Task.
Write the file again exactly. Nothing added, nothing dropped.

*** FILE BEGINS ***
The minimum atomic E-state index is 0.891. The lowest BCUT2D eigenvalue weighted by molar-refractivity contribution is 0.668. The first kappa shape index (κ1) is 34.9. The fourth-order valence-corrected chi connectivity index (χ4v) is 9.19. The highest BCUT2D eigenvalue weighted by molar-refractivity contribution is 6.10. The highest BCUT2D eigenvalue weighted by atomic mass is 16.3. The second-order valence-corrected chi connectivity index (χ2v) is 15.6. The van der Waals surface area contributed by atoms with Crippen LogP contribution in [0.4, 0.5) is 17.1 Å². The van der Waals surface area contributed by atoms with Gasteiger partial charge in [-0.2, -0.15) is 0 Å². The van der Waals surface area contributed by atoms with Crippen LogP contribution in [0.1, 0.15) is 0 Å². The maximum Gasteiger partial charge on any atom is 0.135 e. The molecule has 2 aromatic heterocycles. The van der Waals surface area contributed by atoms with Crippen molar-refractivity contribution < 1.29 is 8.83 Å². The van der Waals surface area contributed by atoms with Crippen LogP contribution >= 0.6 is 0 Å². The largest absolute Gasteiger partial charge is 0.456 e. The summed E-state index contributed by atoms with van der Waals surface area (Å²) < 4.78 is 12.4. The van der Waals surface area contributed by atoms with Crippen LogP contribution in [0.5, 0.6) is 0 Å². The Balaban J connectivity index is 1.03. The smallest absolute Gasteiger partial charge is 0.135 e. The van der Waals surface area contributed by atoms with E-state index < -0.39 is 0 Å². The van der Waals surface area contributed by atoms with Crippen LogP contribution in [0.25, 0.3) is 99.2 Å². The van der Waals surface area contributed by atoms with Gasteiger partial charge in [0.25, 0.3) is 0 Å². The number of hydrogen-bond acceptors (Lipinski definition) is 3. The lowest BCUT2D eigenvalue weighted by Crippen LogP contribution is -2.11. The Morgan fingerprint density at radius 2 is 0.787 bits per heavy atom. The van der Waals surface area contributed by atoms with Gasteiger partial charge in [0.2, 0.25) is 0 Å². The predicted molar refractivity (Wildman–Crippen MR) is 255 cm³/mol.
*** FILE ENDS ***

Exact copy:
The minimum atomic E-state index is 0.891. The lowest BCUT2D eigenvalue weighted by molar-refractivity contribution is 0.668. The first kappa shape index (κ1) is 34.9. The fourth-order valence-corrected chi connectivity index (χ4v) is 9.19. The highest BCUT2D eigenvalue weighted by molar-refractivity contribution is 6.10. The highest BCUT2D eigenvalue weighted by atomic mass is 16.3. The second-order valence-corrected chi connectivity index (χ2v) is 15.6. The van der Waals surface area contributed by atoms with Crippen LogP contribution in [0.4, 0.5) is 17.1 Å². The van der Waals surface area contributed by atoms with Gasteiger partial charge in [-0.2, -0.15) is 0 Å². The van der Waals surface area contributed by atoms with Crippen LogP contribution in [0.1, 0.15) is 0 Å². The maximum Gasteiger partial charge on any atom is 0.135 e. The molecule has 2 aromatic heterocycles. The van der Waals surface area contributed by atoms with Crippen molar-refractivity contribution < 1.29 is 8.83 Å². The van der Waals surface area contributed by atoms with Crippen LogP contribution >= 0.6 is 0 Å². The largest absolute Gasteiger partial charge is 0.456 e. The summed E-state index contributed by atoms with van der Waals surface area (Å²) < 4.78 is 12.4. The van der Waals surface area contributed by atoms with Crippen LogP contribution in [0.5, 0.6) is 0 Å². The Balaban J connectivity index is 1.03. The smallest absolute Gasteiger partial charge is 0.135 e. The van der Waals surface area contributed by atoms with E-state index < -0.39 is 0 Å². The van der Waals surface area contributed by atoms with Crippen LogP contribution in [0.25, 0.3) is 99.2 Å². The van der Waals surface area contributed by atoms with Gasteiger partial charge in [0.25, 0.3) is 0 Å². The number of hydrogen-bond acceptors (Lipinski definition) is 3. The lowest BCUT2D eigenvalue weighted by Crippen LogP contribution is -2.11. The Morgan fingerprint density at radius 2 is 0.787 bits per heavy atom. The van der Waals surface area contributed by atoms with Gasteiger partial charge in [0.2, 0.25) is 0 Å². The predicted molar refractivity (Wildman–Crippen MR) is 255 cm³/mol.